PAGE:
Photo: A cannabinoid hemp field grows near Pueblo, CO. Photo by Jean Lotus
By Jean Lotus
The state of Colorado is taking steps to deal with cross-pollination of cannabis plants in a way that may provide a roadmap for the emerging industrial hemp and marijuana industries going forward.
A new cannabis bill, signed into law by Gov. Jared Polis in June, aims to address the problems of pollen drift which can interfere with the final production of both crops. A new working group, convening in November for seven months, will come up with recommendations to curb pollen spread among cannabis plants. The recommendations have the potential to provide a blueprint for hemp and cannabis growers nationwide.
Colorado has a multi-million dollar marijuana industry, bringing in $2.2 billion into the state last year. Many outdoor growers in the southern part of the state around the city of Pueblo, for example, fear that pollen from male hemp plants will destroy the cannabinoid content of their flower crop.
Meanwhile, Colorado’s hemp farmers registered more than 40,000 acres of cultivation last year. Cannabinoid hemp farmers growing for CBD worry that industrial hemp, grown for fiber or grain, will generate pollen that will ruin their crops.
Even greenhouse-grown hemp and marijuana plants are not immune from pollen spread.
“A greenhouse isn’t always necessarily air tight,” Sam Burney, business manager at Denver-based clone-grower Royale Botanicals, told Let’s Talk Hemp. “If your neighbor is throwing pollen everywhere from his plants, you could suck pollen in through a gap.”
The two cannabis cousins, marijuana and hemp, are different phenotypes of the same plant species, Cannabis sativa, but hemp is defined as cannabis with .3% THC by dry weight (the compound that gets you high).
However, nature doesn’t care about human-imposed THC levels, and drives cannabis plants of any type to reproduce any way they can.
Cannabis has long had a female mystique, referred to in song and legend as “She” — because male plants spoil the party.
About six weeks into growth, the male cannabis plant distributes pollen, which disperses into the air, seeking out the sticky cannabinoid-filled resin on hemp and marijuana flowers. When the two meet up, THC, CBD and other cannabinoids stop production and the plant diverts its energy to producing seeds.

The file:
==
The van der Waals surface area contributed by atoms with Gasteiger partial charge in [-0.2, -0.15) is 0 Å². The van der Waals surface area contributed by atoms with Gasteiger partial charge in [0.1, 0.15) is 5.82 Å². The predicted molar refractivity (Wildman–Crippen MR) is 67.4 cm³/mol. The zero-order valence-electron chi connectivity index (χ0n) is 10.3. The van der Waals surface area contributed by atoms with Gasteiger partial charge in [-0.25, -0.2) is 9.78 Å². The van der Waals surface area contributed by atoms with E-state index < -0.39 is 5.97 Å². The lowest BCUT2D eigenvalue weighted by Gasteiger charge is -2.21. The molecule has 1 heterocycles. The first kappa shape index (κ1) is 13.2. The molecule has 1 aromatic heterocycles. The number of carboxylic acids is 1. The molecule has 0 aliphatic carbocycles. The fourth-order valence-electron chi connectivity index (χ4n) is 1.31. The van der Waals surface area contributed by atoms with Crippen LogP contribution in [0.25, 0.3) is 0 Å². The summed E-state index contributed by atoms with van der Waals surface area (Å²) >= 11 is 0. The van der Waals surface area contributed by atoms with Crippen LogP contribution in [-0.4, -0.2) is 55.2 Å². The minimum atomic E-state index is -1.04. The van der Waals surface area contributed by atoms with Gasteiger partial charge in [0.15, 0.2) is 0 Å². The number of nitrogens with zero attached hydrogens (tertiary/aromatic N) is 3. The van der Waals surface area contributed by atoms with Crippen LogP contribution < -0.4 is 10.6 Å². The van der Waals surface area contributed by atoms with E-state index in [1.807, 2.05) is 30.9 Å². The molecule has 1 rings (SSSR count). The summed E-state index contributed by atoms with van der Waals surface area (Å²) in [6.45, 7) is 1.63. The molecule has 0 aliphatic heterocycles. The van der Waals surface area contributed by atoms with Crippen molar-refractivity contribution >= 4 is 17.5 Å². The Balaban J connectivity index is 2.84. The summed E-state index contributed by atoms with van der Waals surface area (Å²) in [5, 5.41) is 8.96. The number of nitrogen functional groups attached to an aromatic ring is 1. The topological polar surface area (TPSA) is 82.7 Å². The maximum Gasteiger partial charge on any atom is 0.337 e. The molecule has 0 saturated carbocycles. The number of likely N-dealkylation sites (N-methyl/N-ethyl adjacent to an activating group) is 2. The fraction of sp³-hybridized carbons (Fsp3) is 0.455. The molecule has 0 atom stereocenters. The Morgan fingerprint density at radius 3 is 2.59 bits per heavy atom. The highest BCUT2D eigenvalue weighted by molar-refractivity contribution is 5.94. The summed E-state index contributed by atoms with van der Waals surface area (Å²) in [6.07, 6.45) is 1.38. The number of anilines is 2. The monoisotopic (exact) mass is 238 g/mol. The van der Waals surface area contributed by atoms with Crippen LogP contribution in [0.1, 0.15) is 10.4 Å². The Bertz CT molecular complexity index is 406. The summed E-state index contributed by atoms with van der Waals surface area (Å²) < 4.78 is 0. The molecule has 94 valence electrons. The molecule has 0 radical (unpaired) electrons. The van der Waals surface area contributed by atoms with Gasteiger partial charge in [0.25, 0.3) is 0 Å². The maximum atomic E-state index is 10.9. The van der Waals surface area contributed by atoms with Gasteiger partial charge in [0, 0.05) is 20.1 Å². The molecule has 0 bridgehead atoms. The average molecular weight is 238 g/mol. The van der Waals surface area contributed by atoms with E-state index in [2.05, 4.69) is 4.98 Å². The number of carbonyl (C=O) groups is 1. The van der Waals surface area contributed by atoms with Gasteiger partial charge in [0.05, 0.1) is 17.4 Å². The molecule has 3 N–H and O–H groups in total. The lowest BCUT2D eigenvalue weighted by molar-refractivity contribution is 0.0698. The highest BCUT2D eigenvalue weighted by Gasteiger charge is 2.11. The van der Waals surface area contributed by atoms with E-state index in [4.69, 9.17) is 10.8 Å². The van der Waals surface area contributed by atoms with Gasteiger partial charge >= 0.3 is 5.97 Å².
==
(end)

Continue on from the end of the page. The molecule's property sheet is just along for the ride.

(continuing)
A Michigan State University study showed that a single male cannabis flower can produce 350,000 pollen grains which the wind can disperse over great distances.
For this reason, cannabinoid hemp and marijuana growers aggressively uproot male and hermaphrodite plants in a process called “roguing the males (or herms).”
Cross-pollination isn’t just a cannabis problem. In the early 2000s, agricultural giant Monsanto sued hundreds of small U.S. farmers alleging that pollen from their crops altered the patented GMO varieties sold by the mega seed company.
The new Colorado state working group may propose several-mile buffer zones between hemp and cannabis, or require female-only or clone-only crops in certain areas, or require only certain strains be grown in certain regions.
Any new rules would also have to take into account the growing number of farmers who want to grow fiber and seed hemp strains, which are predicted to generate $10 billion in U.S. trade of hemp-derived products by 2025, according to a new study by the National Industrial Hemp Council.
Hemp grown for seed and oils requires male pollination to create protein-rich hemp seeds. Hemp grown for fiber is thickly planted on large tracts, impractical to monitor for male or hermaphrodite plants.
Colorado is taking a crack at cross-pollination guardrails which farmers believe are necessary for the hemp industry to move forward. The new rules could start a policy of nationwide best-practices.
“There’s enough land for everybody to grow whatever they want to grow,” Zachariah Dorsett, at Longmont, CO-based Blue Forest Hemp Farms told Modern Farmer. “I just think it’s about being a good neighbor and creating a sustainable economy for everyone.”
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Jean Lotus is a Colorado-based award-winning journalist and hempreneur who writes about the American West and sustainable food and technologies.